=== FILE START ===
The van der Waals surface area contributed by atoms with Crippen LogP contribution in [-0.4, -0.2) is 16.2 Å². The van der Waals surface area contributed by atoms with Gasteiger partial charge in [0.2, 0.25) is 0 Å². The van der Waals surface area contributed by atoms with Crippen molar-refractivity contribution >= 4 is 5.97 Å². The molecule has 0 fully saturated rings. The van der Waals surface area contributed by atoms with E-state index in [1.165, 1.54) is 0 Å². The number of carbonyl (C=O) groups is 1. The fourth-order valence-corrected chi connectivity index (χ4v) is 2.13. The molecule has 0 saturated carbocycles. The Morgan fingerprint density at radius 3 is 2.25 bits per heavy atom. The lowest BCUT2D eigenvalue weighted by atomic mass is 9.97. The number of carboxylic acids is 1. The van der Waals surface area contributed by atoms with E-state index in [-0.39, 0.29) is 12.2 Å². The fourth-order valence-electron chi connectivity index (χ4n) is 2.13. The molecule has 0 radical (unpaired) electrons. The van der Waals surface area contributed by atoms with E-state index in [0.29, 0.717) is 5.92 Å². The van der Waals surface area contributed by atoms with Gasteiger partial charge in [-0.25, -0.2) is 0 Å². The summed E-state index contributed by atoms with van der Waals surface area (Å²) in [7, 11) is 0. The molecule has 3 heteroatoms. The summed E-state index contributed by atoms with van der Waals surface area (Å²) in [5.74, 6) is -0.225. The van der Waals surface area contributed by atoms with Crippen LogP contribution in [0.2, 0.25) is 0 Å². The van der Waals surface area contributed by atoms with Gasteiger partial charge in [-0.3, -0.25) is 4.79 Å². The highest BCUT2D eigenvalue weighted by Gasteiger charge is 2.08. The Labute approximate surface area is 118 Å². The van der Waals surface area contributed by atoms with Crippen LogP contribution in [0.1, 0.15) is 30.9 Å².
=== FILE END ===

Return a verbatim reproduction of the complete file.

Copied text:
The van der Waals surface area contributed by atoms with Crippen LogP contribution in [-0.4, -0.2) is 16.2 Å². The van der Waals surface area contributed by atoms with Gasteiger partial charge in [0.2, 0.25) is 0 Å². The van der Waals surface area contributed by atoms with Crippen molar-refractivity contribution >= 4 is 5.97 Å². The molecule has 0 fully saturated rings. The van der Waals surface area contributed by atoms with E-state index in [1.165, 1.54) is 0 Å². The number of carbonyl (C=O) groups is 1. The fourth-order valence-corrected chi connectivity index (χ4v) is 2.13. The molecule has 0 saturated carbocycles. The Morgan fingerprint density at radius 3 is 2.25 bits per heavy atom. The lowest BCUT2D eigenvalue weighted by atomic mass is 9.97. The number of carboxylic acids is 1. The van der Waals surface area contributed by atoms with E-state index in [-0.39, 0.29) is 12.2 Å². The fourth-order valence-electron chi connectivity index (χ4n) is 2.13. The molecule has 0 radical (unpaired) electrons. The van der Waals surface area contributed by atoms with E-state index in [0.29, 0.717) is 5.92 Å². The van der Waals surface area contributed by atoms with Gasteiger partial charge in [-0.25, -0.2) is 0 Å². The summed E-state index contributed by atoms with van der Waals surface area (Å²) in [7, 11) is 0. The molecule has 3 heteroatoms. The summed E-state index contributed by atoms with van der Waals surface area (Å²) in [5.74, 6) is -0.225. The van der Waals surface area contributed by atoms with Crippen LogP contribution in [0.2, 0.25) is 0 Å². The van der Waals surface area contributed by atoms with Gasteiger partial charge in [-0.3, -0.25) is 4.79 Å². The highest BCUT2D eigenvalue weighted by Gasteiger charge is 2.08. The Labute approximate surface area is 118 Å². The van der Waals surface area contributed by atoms with Crippen LogP contribution in [0.1, 0.15) is 30.9 Å².